The Lawyer Africa Elite 2014 features an in-depth look at 46 leading independent firms’ strategies in 15 key sub-Saharan jurisdictions, as well as the views of in-house counsel from some of Africa’s largest companies... Read more
This year, The Lawyer’s annual ranking of the largest UK law firms by turnover is available as an interactive, digital benchmarking tool. For the first time this will allow you to manipulate each data set against the metrics of your choice.
Bar Council chair Robert Owen has condemned the government's Police Bill, saying it demonstrates the need to incorporate the European Convention on Human Rights into domestic law.
Addressing a meeting on the Police Bill last week, which was held jointly by the Law Society, Liberty and Justice, Owen said: "Much as we welcome Michael Howard's conversion, the history of this Bill is disturbing.
"The Bill in its first form represented a serious erosion of our civil liberties. It is a matter of great concern that this is not recognised by those who drafted and promulgated the Bill. This episode demonstrates that we cannot take our civil rights and liberties for granted.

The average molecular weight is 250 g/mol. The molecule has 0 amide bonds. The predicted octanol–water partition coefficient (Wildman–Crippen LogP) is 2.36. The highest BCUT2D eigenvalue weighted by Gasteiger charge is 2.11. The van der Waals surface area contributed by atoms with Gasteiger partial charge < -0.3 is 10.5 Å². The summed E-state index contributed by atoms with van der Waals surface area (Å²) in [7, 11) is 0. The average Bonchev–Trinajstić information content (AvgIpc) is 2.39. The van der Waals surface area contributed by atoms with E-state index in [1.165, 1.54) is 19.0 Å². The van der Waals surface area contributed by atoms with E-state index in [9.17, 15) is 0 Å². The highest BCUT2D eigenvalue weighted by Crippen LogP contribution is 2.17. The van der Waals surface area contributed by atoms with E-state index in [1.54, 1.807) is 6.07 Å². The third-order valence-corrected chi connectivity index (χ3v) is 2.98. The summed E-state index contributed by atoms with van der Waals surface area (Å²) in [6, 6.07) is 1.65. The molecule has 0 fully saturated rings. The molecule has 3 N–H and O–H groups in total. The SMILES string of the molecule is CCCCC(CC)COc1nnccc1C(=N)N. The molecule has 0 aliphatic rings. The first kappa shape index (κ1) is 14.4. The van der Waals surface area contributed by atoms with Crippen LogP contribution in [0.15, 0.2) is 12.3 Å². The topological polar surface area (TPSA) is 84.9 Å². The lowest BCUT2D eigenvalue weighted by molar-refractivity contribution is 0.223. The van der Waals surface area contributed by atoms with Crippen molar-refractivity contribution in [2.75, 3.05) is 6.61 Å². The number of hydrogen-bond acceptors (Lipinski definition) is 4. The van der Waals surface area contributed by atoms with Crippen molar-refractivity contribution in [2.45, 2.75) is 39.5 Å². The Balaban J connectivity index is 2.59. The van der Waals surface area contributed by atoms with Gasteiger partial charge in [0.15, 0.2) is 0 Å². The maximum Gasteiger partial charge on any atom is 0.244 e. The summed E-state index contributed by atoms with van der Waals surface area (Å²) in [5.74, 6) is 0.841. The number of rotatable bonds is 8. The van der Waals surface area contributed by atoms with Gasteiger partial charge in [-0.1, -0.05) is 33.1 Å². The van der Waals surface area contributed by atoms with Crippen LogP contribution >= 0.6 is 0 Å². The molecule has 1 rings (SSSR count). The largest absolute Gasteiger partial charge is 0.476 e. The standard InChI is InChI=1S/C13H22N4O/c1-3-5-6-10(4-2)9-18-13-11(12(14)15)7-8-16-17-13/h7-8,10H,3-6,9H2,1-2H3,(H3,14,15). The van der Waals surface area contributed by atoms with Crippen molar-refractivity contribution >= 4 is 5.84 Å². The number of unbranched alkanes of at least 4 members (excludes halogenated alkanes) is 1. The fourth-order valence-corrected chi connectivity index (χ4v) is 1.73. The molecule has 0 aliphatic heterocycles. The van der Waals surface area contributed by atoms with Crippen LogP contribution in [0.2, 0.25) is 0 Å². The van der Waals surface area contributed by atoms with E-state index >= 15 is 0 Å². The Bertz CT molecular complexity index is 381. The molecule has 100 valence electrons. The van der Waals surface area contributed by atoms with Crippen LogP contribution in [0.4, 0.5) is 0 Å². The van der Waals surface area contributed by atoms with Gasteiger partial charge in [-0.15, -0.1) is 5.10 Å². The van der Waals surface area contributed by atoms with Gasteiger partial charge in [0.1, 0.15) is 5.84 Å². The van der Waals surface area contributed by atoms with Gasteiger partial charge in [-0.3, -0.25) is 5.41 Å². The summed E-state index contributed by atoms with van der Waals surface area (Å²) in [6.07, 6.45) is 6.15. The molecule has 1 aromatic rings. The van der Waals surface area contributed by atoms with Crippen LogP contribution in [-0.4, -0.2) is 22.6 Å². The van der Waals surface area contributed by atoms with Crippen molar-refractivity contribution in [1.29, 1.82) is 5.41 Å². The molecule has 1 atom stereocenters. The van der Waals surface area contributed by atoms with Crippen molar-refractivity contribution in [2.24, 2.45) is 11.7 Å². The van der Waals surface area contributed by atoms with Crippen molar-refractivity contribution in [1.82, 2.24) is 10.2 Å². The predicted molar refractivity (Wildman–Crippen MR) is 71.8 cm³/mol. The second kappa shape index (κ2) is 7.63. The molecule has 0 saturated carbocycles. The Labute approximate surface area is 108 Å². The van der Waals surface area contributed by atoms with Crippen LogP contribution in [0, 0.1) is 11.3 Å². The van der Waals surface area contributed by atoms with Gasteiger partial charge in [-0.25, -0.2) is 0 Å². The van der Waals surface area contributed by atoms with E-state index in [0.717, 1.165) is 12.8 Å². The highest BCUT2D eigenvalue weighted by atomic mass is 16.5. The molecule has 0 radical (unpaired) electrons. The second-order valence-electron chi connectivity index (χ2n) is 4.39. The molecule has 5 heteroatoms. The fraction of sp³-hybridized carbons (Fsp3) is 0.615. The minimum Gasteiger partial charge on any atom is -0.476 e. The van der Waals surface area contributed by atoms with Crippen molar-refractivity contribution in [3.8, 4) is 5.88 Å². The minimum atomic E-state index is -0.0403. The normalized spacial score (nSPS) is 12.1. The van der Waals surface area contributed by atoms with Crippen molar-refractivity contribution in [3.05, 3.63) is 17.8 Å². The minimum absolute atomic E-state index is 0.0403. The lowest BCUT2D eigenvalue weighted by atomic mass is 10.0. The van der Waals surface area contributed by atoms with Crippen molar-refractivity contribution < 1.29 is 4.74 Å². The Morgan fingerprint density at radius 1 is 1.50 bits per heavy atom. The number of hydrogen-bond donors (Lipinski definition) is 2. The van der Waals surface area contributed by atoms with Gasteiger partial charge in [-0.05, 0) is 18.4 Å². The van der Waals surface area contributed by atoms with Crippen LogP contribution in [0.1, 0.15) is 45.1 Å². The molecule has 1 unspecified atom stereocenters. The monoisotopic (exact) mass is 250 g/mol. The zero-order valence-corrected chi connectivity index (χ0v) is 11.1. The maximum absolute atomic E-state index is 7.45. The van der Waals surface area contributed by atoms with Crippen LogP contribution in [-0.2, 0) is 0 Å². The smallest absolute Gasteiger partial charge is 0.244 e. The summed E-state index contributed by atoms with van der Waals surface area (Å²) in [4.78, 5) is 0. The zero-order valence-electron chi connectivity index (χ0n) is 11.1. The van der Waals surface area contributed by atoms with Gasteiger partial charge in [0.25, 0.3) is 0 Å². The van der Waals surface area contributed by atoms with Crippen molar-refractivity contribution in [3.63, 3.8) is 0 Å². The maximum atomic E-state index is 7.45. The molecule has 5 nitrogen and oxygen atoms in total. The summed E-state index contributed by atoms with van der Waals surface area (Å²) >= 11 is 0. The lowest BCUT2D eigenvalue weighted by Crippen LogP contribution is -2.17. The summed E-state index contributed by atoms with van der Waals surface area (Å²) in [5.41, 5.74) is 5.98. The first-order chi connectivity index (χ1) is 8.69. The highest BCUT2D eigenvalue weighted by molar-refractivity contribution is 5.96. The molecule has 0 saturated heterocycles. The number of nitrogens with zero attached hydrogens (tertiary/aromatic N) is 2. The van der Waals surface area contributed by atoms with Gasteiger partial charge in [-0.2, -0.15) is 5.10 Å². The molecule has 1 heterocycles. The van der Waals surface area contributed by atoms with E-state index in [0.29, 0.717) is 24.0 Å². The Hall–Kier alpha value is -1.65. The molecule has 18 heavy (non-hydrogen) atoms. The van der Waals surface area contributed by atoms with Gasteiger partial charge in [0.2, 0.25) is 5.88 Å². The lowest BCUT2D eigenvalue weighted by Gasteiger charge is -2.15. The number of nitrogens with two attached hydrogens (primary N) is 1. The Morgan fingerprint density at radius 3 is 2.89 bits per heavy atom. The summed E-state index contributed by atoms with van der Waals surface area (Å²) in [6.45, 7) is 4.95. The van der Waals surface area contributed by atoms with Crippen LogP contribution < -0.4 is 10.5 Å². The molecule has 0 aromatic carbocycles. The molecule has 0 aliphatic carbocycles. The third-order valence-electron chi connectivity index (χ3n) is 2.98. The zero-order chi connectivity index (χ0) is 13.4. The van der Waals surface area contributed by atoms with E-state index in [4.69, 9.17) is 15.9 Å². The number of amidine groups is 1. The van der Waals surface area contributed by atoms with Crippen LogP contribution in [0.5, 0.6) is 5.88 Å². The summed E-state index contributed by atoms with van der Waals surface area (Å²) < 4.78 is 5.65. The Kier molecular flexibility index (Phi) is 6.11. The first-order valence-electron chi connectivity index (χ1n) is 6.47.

"Surely it is the strongest reinforcement of the argument that the European Convention of Human Rights be incorporated into domestic law."
Although the Bar Council and the Law Society welcomed the amendments adopted by Howard, which require the police to obtain authorisation for secret surveillance from a Commissioner, they remain concerned over some aspects, including the wide definition of "serious crime" in the Bill.
Law Society president Tony Girling expressed concern that legal professional privilege was not safeguarded by the amendments and compared the indiscriminate nature of bugging with "big brother".